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Tennessee passes strict new 20-week abortion ban

Tennessee passes strict new 20-week abortion ban
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Tennessee legislators have given final approval to a measure that would ban abortions after 20 weeks of pregnancy and create additional barriers even if the life of the mother were at stake.

The legislation, passed on a party-line vote in the Republican-controlled House and Senate this week, would require a doctor to evaluate whether a fetus is viable after 20 weeks of pregnancy. State law would presume that a fetus would be viable after 24 weeks of gestation.

A doctor could perform an abortion after 20 weeks if the woman’s life or health is at risk. But any doctor who decides a woman’s health is at risk would be required to get a second opinion from another doctor with whom they do not have a professional relationship.

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Groups that oppose abortion rights hailed the legislation as a milestone.

“Together we will help ensure that the strongest possible law saves the largest number of women, girls and unborn children from the horror of an elective abortion when the child could otherwise survive,” said Brian Harris, who heads Tennessee Right to Life.

Gov. Bill Haslam (R) has not said whether he will sign the bill. Haslam expressed reservations about earlier versions of the bill, and legislators changed some elements at his request. He said earlier this week he would consult with Attorney General Herbert Slatery to decide whether the measure would pass constitutional muster.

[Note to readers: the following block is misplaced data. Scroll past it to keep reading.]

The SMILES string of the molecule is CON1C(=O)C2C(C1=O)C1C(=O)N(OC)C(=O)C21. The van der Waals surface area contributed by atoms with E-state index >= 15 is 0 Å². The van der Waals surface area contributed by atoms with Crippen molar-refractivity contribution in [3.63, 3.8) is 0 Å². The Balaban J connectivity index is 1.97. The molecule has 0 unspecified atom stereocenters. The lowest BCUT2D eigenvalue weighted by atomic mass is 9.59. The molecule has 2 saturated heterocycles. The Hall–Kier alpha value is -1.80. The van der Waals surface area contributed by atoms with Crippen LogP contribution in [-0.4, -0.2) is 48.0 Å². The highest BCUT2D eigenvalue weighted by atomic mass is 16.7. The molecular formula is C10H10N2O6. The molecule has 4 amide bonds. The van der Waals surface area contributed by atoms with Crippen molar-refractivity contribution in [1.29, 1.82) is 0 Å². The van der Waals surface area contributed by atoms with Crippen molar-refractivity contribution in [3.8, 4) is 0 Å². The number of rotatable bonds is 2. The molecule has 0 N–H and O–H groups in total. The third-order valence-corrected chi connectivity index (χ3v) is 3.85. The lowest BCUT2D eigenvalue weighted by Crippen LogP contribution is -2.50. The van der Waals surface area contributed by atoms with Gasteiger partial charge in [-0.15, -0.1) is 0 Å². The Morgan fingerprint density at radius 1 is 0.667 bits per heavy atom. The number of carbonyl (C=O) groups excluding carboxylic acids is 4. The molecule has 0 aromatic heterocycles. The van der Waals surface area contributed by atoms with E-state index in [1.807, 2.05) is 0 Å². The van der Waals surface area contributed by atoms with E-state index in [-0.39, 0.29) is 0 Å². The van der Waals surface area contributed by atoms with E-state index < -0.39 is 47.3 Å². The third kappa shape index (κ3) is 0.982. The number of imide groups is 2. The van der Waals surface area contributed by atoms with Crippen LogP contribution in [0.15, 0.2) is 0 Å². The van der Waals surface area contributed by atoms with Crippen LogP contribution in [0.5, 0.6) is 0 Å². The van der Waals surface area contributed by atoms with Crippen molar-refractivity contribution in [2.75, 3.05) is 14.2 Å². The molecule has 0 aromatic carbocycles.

The bill has not been formally sent to Haslam’s office, the governor’s spokeswoman said in an email.

Abortion rights advocates say the bill places onerous burdens on women, especially if their health or lives are at stake, by requiring them to get a second opinion — a step that other states banning abortions after 20 weeks have not taken.

“The bill itself is actually one of the more extreme abortion bans we’ve seen this year. The fundamental premise of this bill and others like it is that women can’t be trusted to make their own health decisions,” said James Owens, a spokesman for NARAL Pro-Choice America.

Tennessee would be the fourth state to approve a ban on abortions after 20 weeks in the last five months, following Ohio, Kentucky and Iowa. Republicans control all levers of government in all four states.

Owens said pro-abortion rights groups will consider legal challenges if Haslam signs the bill. Some states, like Arizona, have seen 20-week abortion bans fall in the face of court challenges, though the question has not reached the U.S. Supreme Court.

Some anti-abortion rights groups have said they are trying to pass laws that will spur a court fight, in hopes that the Supreme Court will revisit its decision in Roe v. Wade to allow women to seek abortions. In Iowa, legislators are likely to consider a measure to ban all abortions next year, with an eye toward litigation.

“We’d like to see a life at conception bill, a heartbeat bill, something to challenge Roe v. Wade,” Iowa conservative activist Bob Vander Plaats told The Hill in an interview last month.